<i>Variety</i> editor-in-chief's top four puzzlers

The important moments of our lives and careers are often defined not just by great leaders and deep thinkers, but also by the great mistakes. So in my 20 years at the helm of Variety, here are some of the memorable head-scratchers.

1. The French bankers at Credit Lyonnais delivered the writhing corpse of MGM into the hands of an Italian rascal named Giancarlo Parretti. Parretti appointed his daughter as his chief financial officer, telling associates, “Don’t worry, she’ll spend all her time shopping in Beverly Hills.” He also named Alan Ladd Jr. as his production chief, announcing, “I’ll fucka the girls, he mak-a the deals.”

2. Lew Wasserman engineered the sale of Universal to Matsushita with the understanding that the Japanese would regularly consult him and his associates on policy. Variety’s headline (in Japanese) read “Buyer Beware.” Instead the Japanese ignored all their American colleagues, ran the company ineptly, and, when Wasserman tried to intervene, they kept him in the waiting room for hours.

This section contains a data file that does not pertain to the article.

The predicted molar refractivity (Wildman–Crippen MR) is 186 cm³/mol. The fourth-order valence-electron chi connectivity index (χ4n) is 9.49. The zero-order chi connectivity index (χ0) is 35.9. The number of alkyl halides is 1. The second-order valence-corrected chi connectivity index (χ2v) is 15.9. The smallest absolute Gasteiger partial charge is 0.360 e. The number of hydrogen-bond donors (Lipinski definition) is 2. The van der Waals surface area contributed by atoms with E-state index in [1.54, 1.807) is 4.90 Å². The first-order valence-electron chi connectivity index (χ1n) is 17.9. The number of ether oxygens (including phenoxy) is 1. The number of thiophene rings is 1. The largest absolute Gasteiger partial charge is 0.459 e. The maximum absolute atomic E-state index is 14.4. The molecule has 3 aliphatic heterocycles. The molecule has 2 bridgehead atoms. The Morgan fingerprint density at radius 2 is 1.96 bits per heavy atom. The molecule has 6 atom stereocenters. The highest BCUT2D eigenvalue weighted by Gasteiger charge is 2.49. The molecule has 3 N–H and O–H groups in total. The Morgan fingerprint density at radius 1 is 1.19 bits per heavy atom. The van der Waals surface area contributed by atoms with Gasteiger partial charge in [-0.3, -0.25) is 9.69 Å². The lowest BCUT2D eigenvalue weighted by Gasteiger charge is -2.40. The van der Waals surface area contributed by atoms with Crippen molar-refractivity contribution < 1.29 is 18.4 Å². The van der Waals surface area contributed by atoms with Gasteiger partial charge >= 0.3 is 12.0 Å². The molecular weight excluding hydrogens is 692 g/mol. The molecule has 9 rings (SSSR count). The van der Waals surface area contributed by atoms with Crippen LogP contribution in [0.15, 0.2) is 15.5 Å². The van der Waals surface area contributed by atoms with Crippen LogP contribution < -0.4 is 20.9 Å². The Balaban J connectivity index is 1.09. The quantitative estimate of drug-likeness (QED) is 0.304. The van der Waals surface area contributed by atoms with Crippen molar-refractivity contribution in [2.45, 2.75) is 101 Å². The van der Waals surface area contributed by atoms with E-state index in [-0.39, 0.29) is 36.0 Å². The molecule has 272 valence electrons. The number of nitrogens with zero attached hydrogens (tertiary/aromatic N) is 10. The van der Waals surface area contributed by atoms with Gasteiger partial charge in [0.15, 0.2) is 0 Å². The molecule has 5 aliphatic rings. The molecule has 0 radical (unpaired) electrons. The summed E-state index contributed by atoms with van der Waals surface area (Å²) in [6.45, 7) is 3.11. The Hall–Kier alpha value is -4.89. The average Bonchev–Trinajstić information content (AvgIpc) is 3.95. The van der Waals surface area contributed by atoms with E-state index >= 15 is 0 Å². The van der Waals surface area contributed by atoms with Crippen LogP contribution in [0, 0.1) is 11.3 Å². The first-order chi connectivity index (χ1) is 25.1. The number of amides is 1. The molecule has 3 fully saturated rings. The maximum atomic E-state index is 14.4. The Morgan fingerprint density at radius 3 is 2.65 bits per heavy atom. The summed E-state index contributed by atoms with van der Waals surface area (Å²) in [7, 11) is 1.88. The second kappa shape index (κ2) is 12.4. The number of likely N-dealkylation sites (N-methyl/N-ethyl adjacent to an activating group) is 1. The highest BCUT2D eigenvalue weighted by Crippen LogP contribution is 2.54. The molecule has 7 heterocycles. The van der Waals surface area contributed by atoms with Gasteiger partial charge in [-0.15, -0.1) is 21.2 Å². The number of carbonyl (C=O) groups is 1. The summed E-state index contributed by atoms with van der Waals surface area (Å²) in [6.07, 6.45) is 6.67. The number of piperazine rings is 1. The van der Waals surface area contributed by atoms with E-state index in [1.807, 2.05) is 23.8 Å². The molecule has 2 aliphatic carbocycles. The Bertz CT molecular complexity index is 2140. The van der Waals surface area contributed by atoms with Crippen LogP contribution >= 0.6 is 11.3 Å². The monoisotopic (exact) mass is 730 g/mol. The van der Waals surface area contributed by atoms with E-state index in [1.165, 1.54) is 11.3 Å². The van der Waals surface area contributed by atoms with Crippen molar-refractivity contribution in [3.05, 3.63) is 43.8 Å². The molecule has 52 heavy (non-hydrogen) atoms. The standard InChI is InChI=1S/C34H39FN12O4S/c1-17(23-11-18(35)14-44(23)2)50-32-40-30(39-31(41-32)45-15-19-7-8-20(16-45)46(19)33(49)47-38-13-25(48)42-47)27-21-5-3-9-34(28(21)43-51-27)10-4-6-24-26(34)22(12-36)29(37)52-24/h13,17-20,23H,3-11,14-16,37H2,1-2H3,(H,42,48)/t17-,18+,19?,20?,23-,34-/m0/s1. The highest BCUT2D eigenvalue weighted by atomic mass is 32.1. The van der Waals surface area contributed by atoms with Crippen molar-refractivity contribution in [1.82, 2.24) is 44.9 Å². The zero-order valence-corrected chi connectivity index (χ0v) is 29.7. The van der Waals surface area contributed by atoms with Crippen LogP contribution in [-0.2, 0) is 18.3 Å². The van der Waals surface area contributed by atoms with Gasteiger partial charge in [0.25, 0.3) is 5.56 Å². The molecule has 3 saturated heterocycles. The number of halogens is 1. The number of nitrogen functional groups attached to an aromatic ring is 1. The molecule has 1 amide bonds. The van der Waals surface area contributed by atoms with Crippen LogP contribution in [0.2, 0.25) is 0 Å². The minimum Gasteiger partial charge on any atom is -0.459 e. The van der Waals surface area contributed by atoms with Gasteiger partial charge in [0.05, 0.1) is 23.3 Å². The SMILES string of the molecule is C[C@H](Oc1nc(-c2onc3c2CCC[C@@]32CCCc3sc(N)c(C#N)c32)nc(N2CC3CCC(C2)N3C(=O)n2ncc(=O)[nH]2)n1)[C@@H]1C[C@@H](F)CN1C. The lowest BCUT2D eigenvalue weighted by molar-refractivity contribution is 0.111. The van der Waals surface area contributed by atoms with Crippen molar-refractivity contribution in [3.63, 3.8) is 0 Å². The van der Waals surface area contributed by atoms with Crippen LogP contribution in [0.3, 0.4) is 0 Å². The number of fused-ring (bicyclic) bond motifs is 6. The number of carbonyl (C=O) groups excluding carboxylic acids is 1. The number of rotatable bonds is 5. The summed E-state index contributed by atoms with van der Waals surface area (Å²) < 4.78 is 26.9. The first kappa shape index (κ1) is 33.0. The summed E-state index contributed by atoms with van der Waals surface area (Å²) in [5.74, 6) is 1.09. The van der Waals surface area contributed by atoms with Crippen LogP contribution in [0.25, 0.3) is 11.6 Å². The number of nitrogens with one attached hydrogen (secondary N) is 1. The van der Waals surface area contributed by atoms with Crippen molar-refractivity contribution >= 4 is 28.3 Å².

3. Gerald Levin fostered a flurry of deals, buying out Ted Turner (thus sidelining one of the truly original media minds) and then selling Time Warner to AOL, instantly immobilizing his entire empire. Since Levin’s dealmaking was so fast-paced and complex, investment bankers (who loved the fees generated) proclaimed him a genius — until, that is, everyone realized the cosmic mess he had created.

4. Michael Ovitz, surely the most gifted agent of his era, decided he was too smart for agenting and proceeded to negotiate himself out of the presidency of Universal, then clashed with Michael Eisner during a brief reign at Disney, then constructed and de-constructed a management company and then bid farewell to the community by making bizarre statements to Vanity Fair that seemed at best confused and at worst anti-gay. Ovitz ended up in the restaurant business.

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